Skip to main content

Featured

the trains still run

They never taught us more than how to make things. They did not explain how to take pictures, or write stories, or record songs when the walls are falling down. What should you paint when the sky is falling? And yet, they taught us all we needed to know. As I have begun to understand over and over again, all art is political. All freedom is freedom. The trains still run. The cameras can still be loaded with fresh rolls of film that smell of plastic and possibility. If there is a pothole, at some point it gets filled. Sometimes it just takes a hell of a long time to happen.

The sun rises. Children trundle around in the snow, laughing, falling down and getting back up again. Yes, the news is unthinkable. Yes, the headlines are poisonous enough to make you throw things out the window. But there is still dinner to cook, and why not make it delicious? Why not crack an egg, or laugh wildly at nothing in particular?

There was a night, about eight years ago when I was told that the militia w…

Let's see (a photo by E)

There is a little voice that surfaced a few years ago. I am a born headbanger. Wall, head, grindstone, nose. Rinse, repeat. I don't know the origin of this voice, or the exact moment it appeared, just that I listened. It told me to let go. Instead of wrestling, take a step back and marvel at the way things can work out all by themselves. Sometimes the right action is to do nothing. It was a tough lesson to learn, as I am used to conflict being resolved with sweat and tears and sleepless nights.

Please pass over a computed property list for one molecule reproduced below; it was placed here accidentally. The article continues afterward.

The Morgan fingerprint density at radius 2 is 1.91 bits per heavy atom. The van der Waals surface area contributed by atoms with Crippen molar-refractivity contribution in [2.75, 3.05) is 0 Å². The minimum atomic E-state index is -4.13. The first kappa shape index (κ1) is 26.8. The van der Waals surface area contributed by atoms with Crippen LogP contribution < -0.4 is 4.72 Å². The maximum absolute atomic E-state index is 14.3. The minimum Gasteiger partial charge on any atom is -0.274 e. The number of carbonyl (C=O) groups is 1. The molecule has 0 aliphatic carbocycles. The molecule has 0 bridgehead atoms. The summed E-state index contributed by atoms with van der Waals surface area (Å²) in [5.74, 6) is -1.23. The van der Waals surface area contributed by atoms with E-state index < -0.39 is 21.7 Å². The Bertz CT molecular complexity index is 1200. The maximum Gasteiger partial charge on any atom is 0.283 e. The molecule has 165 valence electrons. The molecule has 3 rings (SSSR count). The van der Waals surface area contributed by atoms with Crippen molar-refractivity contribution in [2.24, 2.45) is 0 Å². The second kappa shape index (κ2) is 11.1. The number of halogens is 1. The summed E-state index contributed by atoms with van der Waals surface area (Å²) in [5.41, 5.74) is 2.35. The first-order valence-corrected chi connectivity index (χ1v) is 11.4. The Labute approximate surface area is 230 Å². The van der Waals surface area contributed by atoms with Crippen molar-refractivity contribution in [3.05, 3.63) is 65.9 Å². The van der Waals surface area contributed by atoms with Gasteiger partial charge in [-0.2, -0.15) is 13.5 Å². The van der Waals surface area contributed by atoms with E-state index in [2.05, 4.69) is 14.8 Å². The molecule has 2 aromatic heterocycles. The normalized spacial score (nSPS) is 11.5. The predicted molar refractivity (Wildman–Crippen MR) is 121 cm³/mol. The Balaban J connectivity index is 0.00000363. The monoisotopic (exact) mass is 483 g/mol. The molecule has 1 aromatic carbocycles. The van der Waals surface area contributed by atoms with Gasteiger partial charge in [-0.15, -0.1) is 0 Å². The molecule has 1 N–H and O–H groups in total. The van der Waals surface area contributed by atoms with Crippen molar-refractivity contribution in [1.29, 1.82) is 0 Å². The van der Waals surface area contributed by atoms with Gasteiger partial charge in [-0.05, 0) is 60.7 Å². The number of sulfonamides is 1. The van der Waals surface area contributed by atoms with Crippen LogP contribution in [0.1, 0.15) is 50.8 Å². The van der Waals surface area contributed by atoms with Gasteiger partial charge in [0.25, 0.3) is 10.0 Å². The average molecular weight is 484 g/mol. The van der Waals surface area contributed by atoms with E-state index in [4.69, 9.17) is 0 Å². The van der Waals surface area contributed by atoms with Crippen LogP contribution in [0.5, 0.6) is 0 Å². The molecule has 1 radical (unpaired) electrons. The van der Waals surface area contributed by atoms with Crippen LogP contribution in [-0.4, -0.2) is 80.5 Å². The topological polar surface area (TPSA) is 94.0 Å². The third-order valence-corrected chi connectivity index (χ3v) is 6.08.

In E's bedroom, a guitar stands. I remember buying it together, her perched on a little stool trying one after another until this Spanish one felt best. It was expensive, but she was studying in a great program. That ended some time ago, and the guitar remains, like those props in 80's films. Every teenager with an unused guitar in the corner 

She still does not play it, but she teaches herself piano almost every day. She plays for hours, with a blanket curled around her feet, face locked in concentration. I tell her dinner is ready 15 times before she hears me. I did nothing but let her borrow one of my keyboards, and showed her how to work it. I did not take her to lessons, just told her she could use it any time and if I needed it back, I would tell her. I find it fascinating, how she chose it, how she takes such pleasure from it. She never said "can I play this for you on guitar". It was always practicing and memorizing, and preparing for the next recital, nothing more. 


She borrowed one of my old cameras in the same way, until we bought her a new one for her birthday a year ago. E keeps it on a little tripod, ready for a certain blue sky, or snow falling, or rain. She loves to photograph rain. But this also lingers for weeks and months, unused. Sometimes she goes out with me, when I am shooting and then she does sling the camera around her neck, stopping to look, mouth twisted in thought. But most of the time, she ignores the camera.

Last week, she told me she had started to make self-portraits with it. She was looking for my reaction, quite possibly my approval. I looked at it, and had the combined joy of a parent and of an artist, sometimes a teacher. I told her to do more like this, more, more, more. I told her what was working with the composition, what was working with the colors, and most of all, the undertone, the story. Then, I told her to forget everything I said because all that matters is what she thinks of it.

I asked her permission to show it, to write about it. A little smile, a shrug of the shoulders.

"Let's see."




Comments

Popular Posts

best personal blogs
best personal blogs